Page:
09 Apr #AusPol Elections: Early Voting
It’s almost that time when we are expected back at the Polling Booths.
My 19 year old daughter has just had her first experience of voting. She did it electronically – using iVote online in the NSW State Elections a few weeks back.
At her school there was an expectation that all students would enrol to vote. And so she did.
A few years back I was shocked to discover that a close friend (no disability) was not enrolled to vote. I was even more shocked to discover, in the same conversation, that very few of my friends who have a disability ARE enrolled to vote. In a group of about 10 people, as someone enrolled to vote, I was in the minority – there were only 3 of us.
This got me thinking to way back when – when there was no requirement for anyone to enrol vote, and an expectation that people with disability would NOT enrol to vote.
I think it is time that we talk a bit more about what it means to vote, and don’t just accept that it might be a “bit hard”, especially for our friends and family who have disabilities.
Having worked in a Polling Booth during a State Election and counting the ballots afterwards, there are very clear rules as to which ballots are counted, and which are not. “Wasting” a vote is something some people clearly do with pride. Others just muck it up – it happens, and you won’t ever know.
If you have a rough idea of which side of politics you are on, then you grab a guide as you walk in the Polling Booth, and it will step you through exactly how to vote for your “team”.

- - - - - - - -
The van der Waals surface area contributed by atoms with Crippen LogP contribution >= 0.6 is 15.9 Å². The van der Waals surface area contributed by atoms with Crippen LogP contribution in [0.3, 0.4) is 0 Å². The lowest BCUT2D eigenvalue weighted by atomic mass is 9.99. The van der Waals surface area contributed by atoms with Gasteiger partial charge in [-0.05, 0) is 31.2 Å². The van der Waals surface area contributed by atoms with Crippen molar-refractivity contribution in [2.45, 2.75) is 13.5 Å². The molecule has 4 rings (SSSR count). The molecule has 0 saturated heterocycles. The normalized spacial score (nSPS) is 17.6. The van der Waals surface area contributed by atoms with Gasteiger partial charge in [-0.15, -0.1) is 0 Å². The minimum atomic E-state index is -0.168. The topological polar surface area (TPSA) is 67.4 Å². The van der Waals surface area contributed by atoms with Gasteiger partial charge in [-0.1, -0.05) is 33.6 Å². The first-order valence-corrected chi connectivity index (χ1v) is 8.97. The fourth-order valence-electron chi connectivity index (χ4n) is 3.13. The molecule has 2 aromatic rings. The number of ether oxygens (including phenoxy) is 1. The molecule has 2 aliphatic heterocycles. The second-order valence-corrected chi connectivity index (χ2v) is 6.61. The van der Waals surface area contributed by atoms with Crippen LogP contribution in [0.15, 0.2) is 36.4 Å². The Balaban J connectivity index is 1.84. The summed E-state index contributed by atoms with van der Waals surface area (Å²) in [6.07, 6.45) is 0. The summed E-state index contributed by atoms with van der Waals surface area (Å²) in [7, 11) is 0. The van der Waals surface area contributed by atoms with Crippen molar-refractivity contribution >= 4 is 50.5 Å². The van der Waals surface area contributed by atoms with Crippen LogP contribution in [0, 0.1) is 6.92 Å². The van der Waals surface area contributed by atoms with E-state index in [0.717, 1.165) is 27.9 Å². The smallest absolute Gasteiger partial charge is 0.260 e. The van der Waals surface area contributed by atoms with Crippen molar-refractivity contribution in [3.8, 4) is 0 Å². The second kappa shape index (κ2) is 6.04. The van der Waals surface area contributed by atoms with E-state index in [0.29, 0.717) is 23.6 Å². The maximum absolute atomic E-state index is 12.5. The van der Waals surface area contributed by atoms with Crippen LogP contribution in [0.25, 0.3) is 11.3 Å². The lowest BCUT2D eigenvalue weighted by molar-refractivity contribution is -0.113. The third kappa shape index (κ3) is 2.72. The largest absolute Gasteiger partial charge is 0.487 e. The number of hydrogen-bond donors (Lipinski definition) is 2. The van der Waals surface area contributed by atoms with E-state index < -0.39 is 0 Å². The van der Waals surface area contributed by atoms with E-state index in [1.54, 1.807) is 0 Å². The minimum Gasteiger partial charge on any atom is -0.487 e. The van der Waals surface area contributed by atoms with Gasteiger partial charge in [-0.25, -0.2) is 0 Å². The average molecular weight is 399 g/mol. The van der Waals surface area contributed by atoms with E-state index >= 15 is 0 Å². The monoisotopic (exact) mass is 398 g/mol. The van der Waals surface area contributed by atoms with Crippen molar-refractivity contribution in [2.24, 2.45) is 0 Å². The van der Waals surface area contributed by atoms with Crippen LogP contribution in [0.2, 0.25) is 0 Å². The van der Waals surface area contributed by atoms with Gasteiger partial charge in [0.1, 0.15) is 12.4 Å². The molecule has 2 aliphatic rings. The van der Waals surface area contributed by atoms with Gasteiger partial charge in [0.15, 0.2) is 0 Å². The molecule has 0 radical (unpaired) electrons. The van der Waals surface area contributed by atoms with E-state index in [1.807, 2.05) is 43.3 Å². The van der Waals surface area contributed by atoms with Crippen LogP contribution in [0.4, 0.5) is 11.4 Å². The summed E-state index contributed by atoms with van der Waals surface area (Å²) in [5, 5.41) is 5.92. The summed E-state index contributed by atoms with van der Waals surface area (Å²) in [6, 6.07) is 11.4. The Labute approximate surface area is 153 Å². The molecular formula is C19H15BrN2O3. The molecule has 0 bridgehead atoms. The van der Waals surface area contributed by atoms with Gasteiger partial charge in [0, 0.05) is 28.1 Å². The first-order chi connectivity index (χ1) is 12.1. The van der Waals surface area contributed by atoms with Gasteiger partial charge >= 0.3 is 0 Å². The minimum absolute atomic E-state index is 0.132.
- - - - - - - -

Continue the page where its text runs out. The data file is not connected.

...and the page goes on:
As a community that can be deeply impacted by policies of the Government of the Day, (just think Centrelink, NDIS, Housing, Health, Education, Justice) we are actually more politically savvy than we give ourselves credit for.
You are legally required to enrol to vote (disability or not)
– If you are an Australian Citizen,
– aged over 18 (can do it when you are 16 and 17),
– lived at your address for over a month
If you have previously been removed from the Electoral Roll on medical grounds, you can re-enrol. (will need to get a form signed by your doctor)
If you are unable to sign your name, you are required to enrol (have to get a for signed by your doctor)
If you want to avoid the Polling Booth altogether on election day, there are ways to do this –
– General Postal Vote (never have to go to a Polling Booth again if you meet certain criteria including being “infirm” or a “carer”);
– Pre-Poll at an Early Voting Centre (get in before the day)
– Wait until closer to election time to see what Alternative Methods are being used – phone/iVote. These have been trialled during other elections, and will hopefully make it into this Federal Election.
Talk to the people you know, ask them if they are enrolled to vote – as a community that is impacted by the policies of the Government of the Day, more of us need to enrol and have our say.
Find a Printable here